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Those who expect success create and spot the opportunities which might otherwise pass them by…

State of mind

There’s a Moorish Proverb that says: ‘He who fears something gives it power over him’ – turn this on its head and ask yourself – ‘If you knew you couldn’t fail, what would you try?’

This is such a powerful mindset to be in and the opportunities that present themselves could be limitless… Often it is the fear of failure that holds us back from trying new experiences. For example, you may delay or put off going for that promotion or applying for a new job because you’re worried about a knock-back; maybe you’re putting off parenthood because you’re worried about the kind of parent you might be or the unpredictability of it all… It could be a new skill or hobby you’re thinking of learning but are anxious you won’t be able to master it.

Which camp do you sit in?

So, what is behind this fear? Our imagination is a powerful choice driver which we employ, knowingly or not, when we make decisions and it can either hold us back or propel us forward. When approaching a new challenge or opportunity, 95% of people use their imagination to limit their growth – they imagine all the things which could go wrong, as opposed to imagining all that might go right.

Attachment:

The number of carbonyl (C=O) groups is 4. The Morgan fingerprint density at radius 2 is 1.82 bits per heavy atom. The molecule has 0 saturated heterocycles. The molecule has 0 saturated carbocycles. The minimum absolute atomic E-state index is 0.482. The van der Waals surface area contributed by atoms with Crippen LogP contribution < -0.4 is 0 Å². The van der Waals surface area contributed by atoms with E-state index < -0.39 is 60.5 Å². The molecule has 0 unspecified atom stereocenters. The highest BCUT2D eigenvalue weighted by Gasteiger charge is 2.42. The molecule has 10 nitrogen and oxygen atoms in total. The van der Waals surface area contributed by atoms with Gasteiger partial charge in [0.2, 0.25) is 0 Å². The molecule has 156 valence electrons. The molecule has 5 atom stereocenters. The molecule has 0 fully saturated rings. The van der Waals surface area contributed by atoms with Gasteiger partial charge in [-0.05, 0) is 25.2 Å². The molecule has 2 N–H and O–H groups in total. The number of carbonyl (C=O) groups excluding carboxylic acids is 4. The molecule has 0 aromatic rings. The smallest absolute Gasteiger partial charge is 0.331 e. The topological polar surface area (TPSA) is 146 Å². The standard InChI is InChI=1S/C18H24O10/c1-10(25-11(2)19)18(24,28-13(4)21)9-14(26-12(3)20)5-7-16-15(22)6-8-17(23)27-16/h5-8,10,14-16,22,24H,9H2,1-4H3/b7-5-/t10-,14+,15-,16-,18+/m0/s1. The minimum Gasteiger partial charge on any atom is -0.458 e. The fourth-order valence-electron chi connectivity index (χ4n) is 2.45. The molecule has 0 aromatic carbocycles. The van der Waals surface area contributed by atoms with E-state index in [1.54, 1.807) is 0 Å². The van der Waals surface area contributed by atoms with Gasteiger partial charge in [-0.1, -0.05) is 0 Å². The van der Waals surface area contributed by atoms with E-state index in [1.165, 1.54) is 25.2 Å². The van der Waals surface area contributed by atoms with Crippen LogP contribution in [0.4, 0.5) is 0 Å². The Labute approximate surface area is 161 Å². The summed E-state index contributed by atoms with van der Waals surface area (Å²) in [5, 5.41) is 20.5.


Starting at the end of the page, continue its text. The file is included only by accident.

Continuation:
Imagine the scenario. You’re invited to a party. It’s a friend’s milestone Birthday and it's going to be a humdinger of a ‘do’. She’s one of your dearest friends and you’re excited for her - she deserves to have wonderful time. The invite says posh frocks and suits are de rigueur so you’re quite looking forward to a proper night out, you haven’t been to a big celebration for a long time. You put the invite on the side (am I the only one who has a ‘side’ in the house? It’s in the kitchen in my house and whenever the kids are looking for something, I’ve very often put it on ‘the side’ and they know exactly where I mean when I tell them said thing is on ‘the side’). I digress. The invite sits there and the initial excitement about the party starts to wane. After all, you’ve three months for that imagination of yours to kick in and you allow thoughts such as the following to fill your head: ‘I haven’t really got a posh frock. Dave hasn’t worn a suit for ages; in fact, I’m not really sure he has one that fits.’ ‘I don’t really want to pay out for outfits we’re unlikely to wear again.’ ‘How many are going that we know? I don’t want to get stuck in the corner with her sister, she doesn’t stop talking after a few drinks and then there’s her friend Sandra, who’s always round her house and she’s such a bore’, ‘How are we going to get there and back? I don’t like driving in the dark and Dave won’t relax until he’s had a couple of pints. I bet the hotels near the venue will be expensive and they’re probably booked by now.’ ‘I don’t really feel comfortable wearing something so dressy. I feel really conspicuous because it’s just not something I’d normally wear.’ ‘What about if I don’t like the food there. Or if it’s too rich and doesn’t agree with me?’ And by the time you’ve had a couple of months to fill your head with all this, imagining the worst, you decide to make an excuse and not go.